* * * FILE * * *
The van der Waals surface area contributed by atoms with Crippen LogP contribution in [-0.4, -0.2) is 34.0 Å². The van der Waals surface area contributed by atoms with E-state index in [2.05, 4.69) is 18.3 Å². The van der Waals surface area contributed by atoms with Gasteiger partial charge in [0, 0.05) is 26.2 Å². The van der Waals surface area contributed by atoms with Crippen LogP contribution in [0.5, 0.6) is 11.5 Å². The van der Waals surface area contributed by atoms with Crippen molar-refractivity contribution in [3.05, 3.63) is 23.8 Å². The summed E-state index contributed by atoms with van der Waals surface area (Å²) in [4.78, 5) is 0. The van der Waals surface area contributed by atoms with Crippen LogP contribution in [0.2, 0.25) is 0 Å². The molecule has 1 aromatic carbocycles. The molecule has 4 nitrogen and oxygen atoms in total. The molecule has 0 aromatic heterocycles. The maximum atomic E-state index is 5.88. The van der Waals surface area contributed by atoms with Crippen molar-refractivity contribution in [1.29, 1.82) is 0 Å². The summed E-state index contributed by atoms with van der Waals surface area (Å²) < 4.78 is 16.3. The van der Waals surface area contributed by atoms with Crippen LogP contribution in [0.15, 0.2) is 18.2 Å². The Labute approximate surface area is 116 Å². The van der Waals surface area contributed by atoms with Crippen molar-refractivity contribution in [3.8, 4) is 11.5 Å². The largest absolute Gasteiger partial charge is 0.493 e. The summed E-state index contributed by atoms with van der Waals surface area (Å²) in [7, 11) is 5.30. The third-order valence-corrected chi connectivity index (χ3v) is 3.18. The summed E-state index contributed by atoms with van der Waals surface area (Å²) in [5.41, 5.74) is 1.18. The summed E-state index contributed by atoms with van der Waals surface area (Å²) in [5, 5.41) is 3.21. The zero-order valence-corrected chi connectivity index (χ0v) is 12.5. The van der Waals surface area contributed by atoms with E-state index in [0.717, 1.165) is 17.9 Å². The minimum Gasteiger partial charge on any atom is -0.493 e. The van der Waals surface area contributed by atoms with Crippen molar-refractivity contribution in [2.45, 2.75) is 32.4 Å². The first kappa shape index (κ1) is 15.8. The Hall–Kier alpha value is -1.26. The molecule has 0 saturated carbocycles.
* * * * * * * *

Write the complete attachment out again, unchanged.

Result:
The van der Waals surface area contributed by atoms with Crippen LogP contribution in [-0.4, -0.2) is 34.0 Å². The van der Waals surface area contributed by atoms with E-state index in [2.05, 4.69) is 18.3 Å². The van der Waals surface area contributed by atoms with Gasteiger partial charge in [0, 0.05) is 26.2 Å². The van der Waals surface area contributed by atoms with Crippen LogP contribution in [0.5, 0.6) is 11.5 Å². The van der Waals surface area contributed by atoms with Crippen molar-refractivity contribution in [3.05, 3.63) is 23.8 Å². The summed E-state index contributed by atoms with van der Waals surface area (Å²) in [4.78, 5) is 0. The van der Waals surface area contributed by atoms with Crippen LogP contribution in [0.2, 0.25) is 0 Å². The molecule has 1 aromatic carbocycles. The molecule has 4 nitrogen and oxygen atoms in total. The molecule has 0 aromatic heterocycles. The maximum atomic E-state index is 5.88. The van der Waals surface area contributed by atoms with Crippen molar-refractivity contribution in [1.29, 1.82) is 0 Å². The summed E-state index contributed by atoms with van der Waals surface area (Å²) < 4.78 is 16.3. The van der Waals surface area contributed by atoms with Crippen LogP contribution in [0.15, 0.2) is 18.2 Å². The Labute approximate surface area is 116 Å². The van der Waals surface area contributed by atoms with Crippen molar-refractivity contribution in [3.8, 4) is 11.5 Å². The largest absolute Gasteiger partial charge is 0.493 e. The summed E-state index contributed by atoms with van der Waals surface area (Å²) in [7, 11) is 5.30. The third-order valence-corrected chi connectivity index (χ3v) is 3.18. The summed E-state index contributed by atoms with van der Waals surface area (Å²) in [5.41, 5.74) is 1.18. The summed E-state index contributed by atoms with van der Waals surface area (Å²) in [5, 5.41) is 3.21. The zero-order valence-corrected chi connectivity index (χ0v) is 12.5. The van der Waals surface area contributed by atoms with E-state index in [0.717, 1.165) is 17.9 Å². The minimum Gasteiger partial charge on any atom is -0.493 e. The van der Waals surface area contributed by atoms with Crippen molar-refractivity contribution in [2.45, 2.75) is 32.4 Å². The first kappa shape index (κ1) is 15.8. The Hall–Kier alpha value is -1.26. The molecule has 0 saturated carbocycles.